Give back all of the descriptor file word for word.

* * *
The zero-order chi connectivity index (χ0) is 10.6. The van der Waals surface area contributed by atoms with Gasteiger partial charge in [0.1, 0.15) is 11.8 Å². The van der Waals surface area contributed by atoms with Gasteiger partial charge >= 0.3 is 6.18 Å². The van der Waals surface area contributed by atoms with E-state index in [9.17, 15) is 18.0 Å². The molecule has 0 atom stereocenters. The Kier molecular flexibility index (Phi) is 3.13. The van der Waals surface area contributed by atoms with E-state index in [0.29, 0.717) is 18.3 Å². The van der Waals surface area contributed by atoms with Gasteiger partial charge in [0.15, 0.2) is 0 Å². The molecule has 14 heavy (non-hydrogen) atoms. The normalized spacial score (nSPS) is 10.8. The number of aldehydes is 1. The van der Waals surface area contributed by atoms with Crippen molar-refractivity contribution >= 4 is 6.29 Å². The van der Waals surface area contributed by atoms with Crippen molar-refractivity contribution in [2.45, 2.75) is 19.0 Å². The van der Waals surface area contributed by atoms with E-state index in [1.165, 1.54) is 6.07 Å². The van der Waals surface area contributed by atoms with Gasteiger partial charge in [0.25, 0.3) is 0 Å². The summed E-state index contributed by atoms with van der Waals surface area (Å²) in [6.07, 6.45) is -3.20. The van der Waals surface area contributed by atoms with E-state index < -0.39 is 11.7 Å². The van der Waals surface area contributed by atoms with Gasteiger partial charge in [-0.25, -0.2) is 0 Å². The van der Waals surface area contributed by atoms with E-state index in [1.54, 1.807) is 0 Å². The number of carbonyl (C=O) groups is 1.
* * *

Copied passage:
The zero-order chi connectivity index (χ0) is 10.6. The van der Waals surface area contributed by atoms with Gasteiger partial charge in [0.1, 0.15) is 11.8 Å². The van der Waals surface area contributed by atoms with Gasteiger partial charge >= 0.3 is 6.18 Å². The van der Waals surface area contributed by atoms with E-state index in [9.17, 15) is 18.0 Å². The molecule has 0 atom stereocenters. The Kier molecular flexibility index (Phi) is 3.13. The van der Waals surface area contributed by atoms with E-state index in [0.29, 0.717) is 18.3 Å². The van der Waals surface area contributed by atoms with Gasteiger partial charge in [0.15, 0.2) is 0 Å². The molecule has 14 heavy (non-hydrogen) atoms. The normalized spacial score (nSPS) is 10.8. The number of aldehydes is 1. The van der Waals surface area contributed by atoms with Crippen molar-refractivity contribution >= 4 is 6.29 Å². The van der Waals surface area contributed by atoms with Crippen molar-refractivity contribution in [2.45, 2.75) is 19.0 Å². The van der Waals surface area contributed by atoms with E-state index in [1.165, 1.54) is 6.07 Å². The van der Waals surface area contributed by atoms with Gasteiger partial charge in [0.25, 0.3) is 0 Å². The summed E-state index contributed by atoms with van der Waals surface area (Å²) in [6.07, 6.45) is -3.20. The van der Waals surface area contributed by atoms with E-state index < -0.39 is 11.7 Å². The van der Waals surface area contributed by atoms with Gasteiger partial charge in [-0.25, -0.2) is 0 Å². The van der Waals surface area contributed by atoms with E-state index in [1.54, 1.807) is 0 Å². The number of carbonyl (C=O) groups is 1.